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Strong association found between childhood emotional abuse and schizophrenia-like experiences in adulthood

Overview: Research reveals a strong link between emotional abuse during childhood and an increased risk of developing schizophrenia-like symptoms in adulthood.

Source: University of Hertfordshire

A new study from the University of Hertfordshire has for the first time shown a strong link between childhood emotional abuse and schizophrenia-like experiences in healthy adults, such as paranoia, hearing voices and social withdrawal.

Researchers say those who have experienced emotional abuse in early life are 3.5 times more likely to have schizophrenia-like experiences in adulthood. Researchers also say that the greater the abuse, the more severe the schizophrenia-like experiences adults have.

The research, published in PLOS ONEis the first to summarize and quantify studies (25 in total) that have examined the relationship between childhood trauma and schizophrenia-like experiences in more than 15,000 healthy people.

Researchers from the University of Hertfordshire analyzed the findings of previous research to see whether specific forms of abuse, such as emotional, sexual and physical abuse, as well as emotional and physical neglect, increased the likelihood of schizophrenia-like experiences later in life.

They found a much stronger association between childhood emotional abuse and schizophrenic-like experiences in adulthood than other forms of child abuse.

The relationship between childhood trauma and schizophrenia, a serious mental illness, is well known. However, much less research has been done on the impact of childhood trauma on the prevalence of less severe schizophrenia-like experiences in healthy adults.

Researchers believe their findings may show that schizophrenia is a disorder on a spectrum, such as autism, where healthy people can have schizophrenia-like episodes without reaching the diagnosable threshold.

Researcher Dr. Diamantis Toutountzidis of the University of Hertfordshire led this research under the supervision of Keith Laws, professor of neuropsychology at the university.

dr. Toutountzidis says that “emotional abuse is different from other forms of abuse. It is more common, often occurs over a longer period of time and is not treated by law in the same way as physical or sexual abuse.”

This shows a crying boy
They found a much stronger association between childhood emotional abuse and schizophrenic-like experiences in adulthood than other forms of child abuse. Image is in the public domain

“Our study has shown a significant association between childhood emotional abuse and schizophrenia-like experiences in healthy adults, and that emotional abuse is a stronger predictor of schizophrenia-like experiences than other forms of abuse.

“This is something mental health professionals need to consider when addressing the root causes of schizophrenia-like experiences in people who suffer from it.”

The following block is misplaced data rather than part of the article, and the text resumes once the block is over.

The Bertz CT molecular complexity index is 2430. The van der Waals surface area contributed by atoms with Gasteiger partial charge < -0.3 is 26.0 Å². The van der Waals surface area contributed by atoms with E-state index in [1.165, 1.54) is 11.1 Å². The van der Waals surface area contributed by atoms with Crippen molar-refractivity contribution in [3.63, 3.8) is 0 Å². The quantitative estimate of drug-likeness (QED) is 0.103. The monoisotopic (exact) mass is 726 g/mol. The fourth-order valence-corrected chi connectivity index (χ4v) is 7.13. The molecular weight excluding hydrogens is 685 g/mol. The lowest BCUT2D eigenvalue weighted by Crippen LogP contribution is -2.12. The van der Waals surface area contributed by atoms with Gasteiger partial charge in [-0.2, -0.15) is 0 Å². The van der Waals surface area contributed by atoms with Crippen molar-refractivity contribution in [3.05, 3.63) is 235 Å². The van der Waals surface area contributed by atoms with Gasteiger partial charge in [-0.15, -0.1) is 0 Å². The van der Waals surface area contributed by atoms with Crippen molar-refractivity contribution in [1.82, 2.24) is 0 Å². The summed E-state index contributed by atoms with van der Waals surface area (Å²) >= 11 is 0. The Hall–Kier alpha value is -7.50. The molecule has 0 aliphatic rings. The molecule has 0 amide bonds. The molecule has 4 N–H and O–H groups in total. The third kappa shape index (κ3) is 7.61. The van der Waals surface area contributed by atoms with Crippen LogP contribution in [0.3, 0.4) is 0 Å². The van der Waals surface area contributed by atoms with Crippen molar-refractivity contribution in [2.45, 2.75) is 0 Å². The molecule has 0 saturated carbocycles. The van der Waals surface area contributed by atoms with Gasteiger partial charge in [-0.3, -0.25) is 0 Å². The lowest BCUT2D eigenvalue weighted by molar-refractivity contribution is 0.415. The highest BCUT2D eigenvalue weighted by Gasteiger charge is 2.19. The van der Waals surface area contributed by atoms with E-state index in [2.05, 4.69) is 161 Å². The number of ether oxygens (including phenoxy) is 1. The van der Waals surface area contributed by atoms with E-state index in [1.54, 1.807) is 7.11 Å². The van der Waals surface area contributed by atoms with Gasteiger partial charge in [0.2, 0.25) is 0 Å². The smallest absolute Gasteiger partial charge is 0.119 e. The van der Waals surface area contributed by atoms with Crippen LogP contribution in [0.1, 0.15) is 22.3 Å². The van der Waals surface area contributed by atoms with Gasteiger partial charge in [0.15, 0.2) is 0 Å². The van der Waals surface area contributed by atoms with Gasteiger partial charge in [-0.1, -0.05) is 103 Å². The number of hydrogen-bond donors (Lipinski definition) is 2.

Professor Laws added that their “research has opened the door for future studies that help better understand how specific forms of child abuse are related to specific schizophrenia-like experiences much later in life. It will also help us understand why a such trauma in some is linked to disorders such as schizophrenia, while others experience milder manageable experiences.”

About this news about abuse and psychology research

Author: press office
Source: University of Hertfordshire
Contact: Press Office – University of Hertfordshire
Image: The image is in the public domain

Original research: Open access.
Childhood trauma and schizotypy in non-clinical samples: a systematic review and meta-analysisby Diamantis Toutountzidis et al. PLOS ONE

Also see

This shows a diagram from the study:

Abstract

Childhood trauma and schizotypy in non-clinical samples: a systematic review and meta-analysis

The association of early life adversity and psychosis symptoms is well documented in clinical populations; however, whether this relationship extends to subclinical psychosis also remains unclear. In particular, are early life adversities associated with elevated levels of schizotypal personality traits in non-clinical samples?

We performed a systematic review and meta-analysis of associations between early life adversity and psychometrically defined schizotypal traits in non-clinical samples. The assessment followed PRISMA guidelines.

The search using PubMed, Web of Science and EBSCO databases identified a total of 1,609 articles. Twenty-five studies (N = 15,253 participants) met the eligibility criteria for the assessment. A review of study quality showed that less than half of all studies were rated as methodologically robust.

Meta-analyses showed that all forms of child abuse (emotional, physical and sexual) and neglect (emotional and physical) were significantly associated with psychometric schizotypy. The association of schizotypal features with childhood emotional abuse (r = .33: 95% CI .30 to .37) was significantly greater than for all other forms of abuse or neglect. Meta-regression analyzes showed that the relationship between physical abuse and schizotypy was stronger in samples with more female participants; and the relationship between sexual abuse and schizotypy was stronger in younger samples.

The current review identifies a dose-response relationship between all forms of abuse/neglect and schizotypy scores in non-clinical samples; however, a stronger association for emotional abuse emerged. More research is needed to address the relationship between trauma types and specific symptom types.

Future research should also address the under-representation of men.

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